"Five years ago I would never have dreamed that we could turn such apparently useless land into something so good. Not only that, but we are now able to take sheep out of the stubble paddocks before they start to do damage there. I just wish we had started this 20 years ago, but I am pleased to be doing this now for the next generation.


Our success with saltland pasture has encouraged us to also fence off three lagoons and allow them to regenerate as wetlands for wildlife."


Reclaiming Productivity with Puccinellia


SGSL Photo Competition

In 2005, SGSL conducted a photo competition with the theme of “Pride in Saltland Management” and invited anyone involved in the restoration of saltland (farmers, advisors and scientists from across Australia) to submit photos highlighting their achievements. The five competition categories (‘Farmers in Action’, ‘Science in Saltland’, ‘Productive Saltland Pastures’, ‘Before & After’ and ‘Saltland Humour’) attracted 400 entries. Fifteen winners shared $30,000 in prize money, donated by a range of sponsors. A travelling exhibition took a selection of the photos (including all the winners) to natural resource management conferences and field days across Australia. The overall winner is shown below.

For the full story and winners of the other categories

SGSL Photo Competition

TITLE: “... and that’s where I live”
LOCATION: Quairading East, Western Australia
PHOTOGRAPHER: Peter Garside, Alcoa (entered by Colin Stacey, South Yoting Catchment Group, WA)
CATEGORY: Science in Saltland
MOTIVATION: “I thought this demonstrates the true essence of catchment planning ... everyone allowed input. This simple exercise will eventuate in an integrated approach where both neighbours will be working toward a common goal with a much better outcome.”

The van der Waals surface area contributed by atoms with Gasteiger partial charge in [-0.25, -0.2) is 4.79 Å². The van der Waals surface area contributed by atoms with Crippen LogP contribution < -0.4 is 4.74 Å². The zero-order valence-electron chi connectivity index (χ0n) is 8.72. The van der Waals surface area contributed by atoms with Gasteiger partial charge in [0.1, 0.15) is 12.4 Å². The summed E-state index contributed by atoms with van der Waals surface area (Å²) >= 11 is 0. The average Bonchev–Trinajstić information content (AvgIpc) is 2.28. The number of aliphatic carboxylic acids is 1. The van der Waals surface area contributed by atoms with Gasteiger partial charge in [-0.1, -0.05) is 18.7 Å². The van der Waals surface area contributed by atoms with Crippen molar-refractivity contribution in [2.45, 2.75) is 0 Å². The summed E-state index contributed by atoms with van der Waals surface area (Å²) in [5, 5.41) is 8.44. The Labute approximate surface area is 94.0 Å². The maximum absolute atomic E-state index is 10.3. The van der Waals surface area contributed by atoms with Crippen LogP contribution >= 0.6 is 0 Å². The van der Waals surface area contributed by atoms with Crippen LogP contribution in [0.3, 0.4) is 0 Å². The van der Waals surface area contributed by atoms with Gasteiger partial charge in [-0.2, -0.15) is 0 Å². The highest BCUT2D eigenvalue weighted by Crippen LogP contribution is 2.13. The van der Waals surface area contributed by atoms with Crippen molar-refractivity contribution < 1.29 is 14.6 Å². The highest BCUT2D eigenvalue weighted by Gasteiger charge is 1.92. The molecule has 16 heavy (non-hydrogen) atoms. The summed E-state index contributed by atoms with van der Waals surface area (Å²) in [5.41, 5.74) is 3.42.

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All saltland information is accessible

For the first time, all the information from the SGSL (Sustainable Grazing on Saline Lands) initiative has been reviewed and synthesised into the single ‘product’ that is this website. The SGSL information was gathered by farmers, extension agents and researchers (from state government departments, CSIRO and universities) at more than 100 saline sites across southern Australia between 2001 and 2007.

However, this website contains more than just the SGSL results, it is the synthesis of basically all we know about the management of saltland, and through this website, it is freely available and the advice is completely independent of any commercial interests.

This website has synthesised all available information in an accessible format. There are 7 ‘Units’ of general saltland information that summarise all the issues relating to dryland salinity, its causes, impacts and how it might be profitably and sustainably managed on-farm:

  1. What’s in it for me 
  2. Saltland basics
  3. Can I trust the technology?
  4. Plant and animal performance
  5. Sheep, cattle and conservation
  6. Do the $$$ stack up?
  7. The saltland toolbox 

Saltland Genie can help you explore this general information about dryland salinity.

It also contains11 Saltland Solutions that provide in-depth advice and assistance about how to implement and manage an effective saltland solution.

 
Saltland Geniecan help you match your saltland site with one or more of the solutions.

Farmers can benefit from this website in two ways:

  • For farmers who are comfortable using a website and who are used to seeking and reviewing their own information, this site offers a stand alone service with the best and most up-to-date information available. At some stage through the process you might decide that professional assistance is needed, but even then, you can check any advice you receive against the information provided.
     
  • For farmers who prefer to get assistance with decisions such as whether to revegetate their saltland, then this website can be accessed and used by their advisors. Though indirectly, you will still be getting access to the best and most up-to-date information, and you can refer to this website to gain further information from the many farmer case studies included.